Fig. 7. Vibration collection point

Vibration collection point

Fig. 8. Collection point vibration acceleration spectrum

Collection point vibration acceleration spectrum

a) Housing vibration acceleration spectrum

Collection point vibration acceleration spectrum

b) Endcap vibration acceleration spectrum

The main vibration frequencies of the housing and endcap are 320 Hz, 960 Hz and 1280 Hz. Because of the large amplitude of radial electromagnetic force at 320 Hz, it is easier to excite the mode of the stator system. At 960 Hz and 1280 Hz, the stator system resonance is excited due to the dense stator system modes. Although the modes are denser at 2000 Hz-3500 Hz, the vibration amplitude of the stator system is relatively small and the energy is low. It is not easy to excite the modes of the motor.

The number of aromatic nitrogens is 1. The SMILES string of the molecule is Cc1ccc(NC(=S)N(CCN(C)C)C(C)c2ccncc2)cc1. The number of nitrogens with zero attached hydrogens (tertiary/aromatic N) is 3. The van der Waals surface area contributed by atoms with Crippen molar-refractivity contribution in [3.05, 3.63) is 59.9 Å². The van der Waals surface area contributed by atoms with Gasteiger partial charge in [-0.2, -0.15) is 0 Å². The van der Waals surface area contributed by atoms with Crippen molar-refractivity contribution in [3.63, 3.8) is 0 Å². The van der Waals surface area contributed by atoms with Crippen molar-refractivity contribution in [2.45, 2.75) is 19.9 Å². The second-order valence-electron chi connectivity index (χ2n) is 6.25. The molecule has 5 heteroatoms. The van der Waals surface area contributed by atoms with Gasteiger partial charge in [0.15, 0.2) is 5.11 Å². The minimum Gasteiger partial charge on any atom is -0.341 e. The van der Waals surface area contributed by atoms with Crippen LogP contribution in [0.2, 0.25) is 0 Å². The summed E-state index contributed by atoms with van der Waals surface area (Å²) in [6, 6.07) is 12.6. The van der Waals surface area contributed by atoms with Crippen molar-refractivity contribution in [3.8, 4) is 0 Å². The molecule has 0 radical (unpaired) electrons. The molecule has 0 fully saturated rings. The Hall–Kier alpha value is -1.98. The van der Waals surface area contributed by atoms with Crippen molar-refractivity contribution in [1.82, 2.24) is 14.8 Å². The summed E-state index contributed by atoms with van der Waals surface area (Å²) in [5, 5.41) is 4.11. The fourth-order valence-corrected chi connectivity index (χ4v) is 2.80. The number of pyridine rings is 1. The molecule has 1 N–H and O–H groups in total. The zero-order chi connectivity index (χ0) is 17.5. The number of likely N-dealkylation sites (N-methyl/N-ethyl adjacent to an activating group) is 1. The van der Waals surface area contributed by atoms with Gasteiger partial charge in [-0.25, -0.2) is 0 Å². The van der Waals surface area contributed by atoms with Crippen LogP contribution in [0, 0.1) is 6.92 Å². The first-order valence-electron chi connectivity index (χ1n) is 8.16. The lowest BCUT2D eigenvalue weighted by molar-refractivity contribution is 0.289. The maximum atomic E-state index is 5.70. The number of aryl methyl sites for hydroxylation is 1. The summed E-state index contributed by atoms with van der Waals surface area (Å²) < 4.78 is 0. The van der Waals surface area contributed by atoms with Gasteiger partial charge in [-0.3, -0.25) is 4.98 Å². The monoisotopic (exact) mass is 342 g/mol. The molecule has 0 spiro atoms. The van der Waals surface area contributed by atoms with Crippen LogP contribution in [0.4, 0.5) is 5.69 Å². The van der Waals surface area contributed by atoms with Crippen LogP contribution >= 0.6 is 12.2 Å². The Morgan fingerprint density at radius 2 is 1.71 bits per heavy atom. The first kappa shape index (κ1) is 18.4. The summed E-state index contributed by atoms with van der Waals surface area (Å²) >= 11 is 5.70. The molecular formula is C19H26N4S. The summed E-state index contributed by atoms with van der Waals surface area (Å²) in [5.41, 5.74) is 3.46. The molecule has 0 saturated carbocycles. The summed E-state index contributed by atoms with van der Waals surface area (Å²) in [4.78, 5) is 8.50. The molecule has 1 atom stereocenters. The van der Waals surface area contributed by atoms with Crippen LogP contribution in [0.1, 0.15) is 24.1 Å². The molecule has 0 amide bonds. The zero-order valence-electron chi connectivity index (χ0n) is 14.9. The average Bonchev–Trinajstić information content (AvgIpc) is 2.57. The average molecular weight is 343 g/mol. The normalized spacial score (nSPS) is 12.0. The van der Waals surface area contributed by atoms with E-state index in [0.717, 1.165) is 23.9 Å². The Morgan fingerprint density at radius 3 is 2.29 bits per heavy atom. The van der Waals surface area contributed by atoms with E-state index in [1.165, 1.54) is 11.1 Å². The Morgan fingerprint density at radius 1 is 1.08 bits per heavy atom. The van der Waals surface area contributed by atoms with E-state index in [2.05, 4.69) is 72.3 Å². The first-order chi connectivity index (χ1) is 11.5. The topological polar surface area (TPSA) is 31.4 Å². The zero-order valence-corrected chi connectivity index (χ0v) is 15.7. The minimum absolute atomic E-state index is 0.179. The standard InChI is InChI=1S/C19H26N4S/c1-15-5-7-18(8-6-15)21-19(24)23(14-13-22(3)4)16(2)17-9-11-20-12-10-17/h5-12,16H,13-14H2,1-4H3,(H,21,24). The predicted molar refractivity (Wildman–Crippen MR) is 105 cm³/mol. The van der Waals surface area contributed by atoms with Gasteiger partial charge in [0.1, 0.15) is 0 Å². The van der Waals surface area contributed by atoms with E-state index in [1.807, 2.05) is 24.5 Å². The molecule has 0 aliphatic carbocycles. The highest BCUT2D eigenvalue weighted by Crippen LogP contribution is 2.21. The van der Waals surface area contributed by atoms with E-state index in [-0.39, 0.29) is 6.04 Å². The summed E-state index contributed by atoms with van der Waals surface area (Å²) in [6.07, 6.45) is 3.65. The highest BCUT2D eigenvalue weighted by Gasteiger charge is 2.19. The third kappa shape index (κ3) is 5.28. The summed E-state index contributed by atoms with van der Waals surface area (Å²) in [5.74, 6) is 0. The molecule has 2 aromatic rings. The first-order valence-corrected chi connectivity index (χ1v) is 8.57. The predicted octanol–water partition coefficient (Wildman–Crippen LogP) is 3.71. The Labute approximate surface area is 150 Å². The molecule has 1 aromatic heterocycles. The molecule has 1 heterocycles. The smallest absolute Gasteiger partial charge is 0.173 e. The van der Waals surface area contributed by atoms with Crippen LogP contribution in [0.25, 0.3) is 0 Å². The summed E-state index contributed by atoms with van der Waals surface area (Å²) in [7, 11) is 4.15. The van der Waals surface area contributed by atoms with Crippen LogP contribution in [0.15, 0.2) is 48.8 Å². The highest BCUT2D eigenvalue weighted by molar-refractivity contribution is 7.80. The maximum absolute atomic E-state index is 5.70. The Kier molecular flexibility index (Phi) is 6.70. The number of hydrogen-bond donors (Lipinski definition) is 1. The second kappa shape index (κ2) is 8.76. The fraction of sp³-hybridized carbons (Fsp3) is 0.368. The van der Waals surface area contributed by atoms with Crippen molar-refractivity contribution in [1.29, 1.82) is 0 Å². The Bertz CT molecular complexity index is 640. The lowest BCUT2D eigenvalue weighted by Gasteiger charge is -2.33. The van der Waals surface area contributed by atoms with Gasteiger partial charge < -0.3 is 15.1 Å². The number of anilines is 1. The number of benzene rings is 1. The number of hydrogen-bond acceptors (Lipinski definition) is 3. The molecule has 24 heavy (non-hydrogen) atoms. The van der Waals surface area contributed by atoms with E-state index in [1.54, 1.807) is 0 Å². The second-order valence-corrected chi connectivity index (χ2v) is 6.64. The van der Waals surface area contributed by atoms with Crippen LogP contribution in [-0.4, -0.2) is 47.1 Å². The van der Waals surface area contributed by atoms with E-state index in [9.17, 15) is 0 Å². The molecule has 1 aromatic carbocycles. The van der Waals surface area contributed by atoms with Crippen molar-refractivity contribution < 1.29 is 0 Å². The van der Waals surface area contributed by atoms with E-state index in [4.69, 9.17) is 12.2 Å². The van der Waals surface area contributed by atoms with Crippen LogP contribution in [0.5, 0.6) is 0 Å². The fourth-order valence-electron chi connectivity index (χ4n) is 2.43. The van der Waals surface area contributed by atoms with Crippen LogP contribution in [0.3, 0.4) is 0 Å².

3.3. Simulation analysis of electromagnetic noise radiation

The boundary element model (BEM) of the motor is established. The simulation analysis frequency is 12000 Hz, and the grid size cannot exceed 5 mm. Set the field point sound pressure grid as a square 1 m away from the center of the motor, and select the position of the detection point, as shown in Fig. 9. Then the acoustic transfer vector (ATV) is calculated, combine the vibration acceleration calculated above and the motor structure mode to solve the model acoustic transfer vector (MATV) [20]. Finally, the SPL of the detection point can be obtained, the analysis process is shown in Fig. 10.

Fig. 9. Outside sound field model of motor

Outside sound field model of motor

Fig. 10. MATV analysis process